Blog

Speeding Tickets and DUI Arrests Southeast NY

Speeding Tickets and DUI Arrests Southeast NY

SOUTHEAST, N.Y. — New York State police have issued 29 traffic tickets and made one DWI arrest during a six-hour period. Troopers patrolled I-684 in Westchester and Putnam counties between 9 p.m. Saturday and 3 am. Sunday. say they issued 11 speeding violations, one seatbelt violation and tickets on 17 other offenses. A 29-year-old Carmel man was arrested on a DWI charge in the Town of Southeast. Police say he was driving 97 mph in a 65 mph zone. Dad jumps out of car to save boy, gets traffic tickets It’s things like this that give cops a bad rap. A New Jersey man whose car rolled over a cliff after he jumped out to save his son from falling over the edge was slapped with $110 in traffic tickets Thursday. Frank Roder, 38, of Winifield Park, took his son Aidan to the river to feed ducks after school. Just before he finished parking his Jeep, the boy jumped out of the car and started running toward the edge of the 35-foot cliff nearby, Fox News reported.traffic ticket lawyers “I saw him running towards this log… I just envisioned him like, hopping over it to go to the water,” Roder told New Jersey 101.5 radio. “And once you hopped over it was straight down. And I just panicked and jumped out after him.” Roder caught his son just feet before the edge of the cliff, Fox News reported. The two then turned to see the jeep roll straight over the edge into the river below. Union Country police arrived on the scene and a crane pulled the car out of the water. A cop gave Roder two tickets — one for failing to produce the insurance card, which was somewhere in the drowned car, and the other for failing to use his emergency break, Fox News reported. The tickets were for $50 and $60. Roder told Fox News he was shocked. He said the cop told him that if he had just taken five seconds to apply the brake this never would have happened. “I say, ‘Really? And if I did and my boy stepped over the edge and fell instead of the Jeep, then were would I be?’ He says, ‘Jail, for child endangerment,’” Roder told Fox News. Roder said he actually thought he did put the car in park. He said he grabbed the windshield wiper switch thinking it was the shifter, which is on the steering wheel in his car. He was driving his wife’s car that day, he told 101.5 radio. Roder will appear in municipal court May 30 where he may get forebearance on the tickets. Union County Police Chief Daniel Vaniska told Fox News his officers have some discretion about when and when not to write a ticket, and admitted in this case, “It probably could have gone either way.”speeding tickets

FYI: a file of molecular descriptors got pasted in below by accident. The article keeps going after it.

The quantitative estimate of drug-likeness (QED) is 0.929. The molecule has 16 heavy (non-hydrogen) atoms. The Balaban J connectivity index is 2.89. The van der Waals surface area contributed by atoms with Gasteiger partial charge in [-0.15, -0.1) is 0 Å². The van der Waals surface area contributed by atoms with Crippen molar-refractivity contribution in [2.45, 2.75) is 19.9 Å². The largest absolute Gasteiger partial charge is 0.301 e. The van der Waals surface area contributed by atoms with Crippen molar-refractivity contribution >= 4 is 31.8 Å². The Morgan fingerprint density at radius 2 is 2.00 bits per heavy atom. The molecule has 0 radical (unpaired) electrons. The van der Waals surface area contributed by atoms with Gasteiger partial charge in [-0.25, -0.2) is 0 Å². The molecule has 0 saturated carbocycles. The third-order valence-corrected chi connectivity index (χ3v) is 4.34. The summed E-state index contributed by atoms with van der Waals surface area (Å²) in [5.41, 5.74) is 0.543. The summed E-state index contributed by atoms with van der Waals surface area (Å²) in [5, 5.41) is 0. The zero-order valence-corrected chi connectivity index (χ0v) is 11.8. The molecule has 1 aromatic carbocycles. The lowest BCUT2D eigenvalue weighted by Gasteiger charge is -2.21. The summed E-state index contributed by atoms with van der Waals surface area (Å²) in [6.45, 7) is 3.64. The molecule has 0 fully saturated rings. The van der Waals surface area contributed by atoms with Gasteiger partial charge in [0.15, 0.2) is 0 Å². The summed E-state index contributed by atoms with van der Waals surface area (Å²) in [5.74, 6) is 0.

New York State — NY State Police troopers handed out more than 1,900 speeding tickets to New York Thruway drivers during a weeklong August 2012 safe-driving campaign. “Operation Summer Brake” was created by the New York State Police to help prevent reckless driving behaviors and to stress the importance of highway driving laws, according to a state Thruway Authority news release Wednesday. “The busy summer travel season has ended, but ‘Operation Summer Brake’ did its job by heightening motorists’ awareness of safe driving in work zones, by ticketing speeders, and aggressive and distracted drivers, and by getting many intoxicated drivers off the roads,” said Thomas Madison, the organization’s executive director, in a statement issued to the press. New York’s state troopers issue more than 900,000 tickets a year, (wow!) even though they total only 6 percent of the state’s law enforcement officers, according to the release. Troopers issue approximately 55 percent of speeding tickets and 47 percent of seat-belt and child-seat law violations, and they make 30 percent of DWI arrests. So slow down out there! New York State Police Troop T Sgt. Thomas Ferritto said in a statement released to the press, that the campaign offered a chance to inform drivers about enforcement efforts across the state of New York. “We are particularly pleased to have the chance to educate motorists about the ‘move over law’ and protect maintenance workers, tow-truck operators and state troopers,” he said.

Continue Reading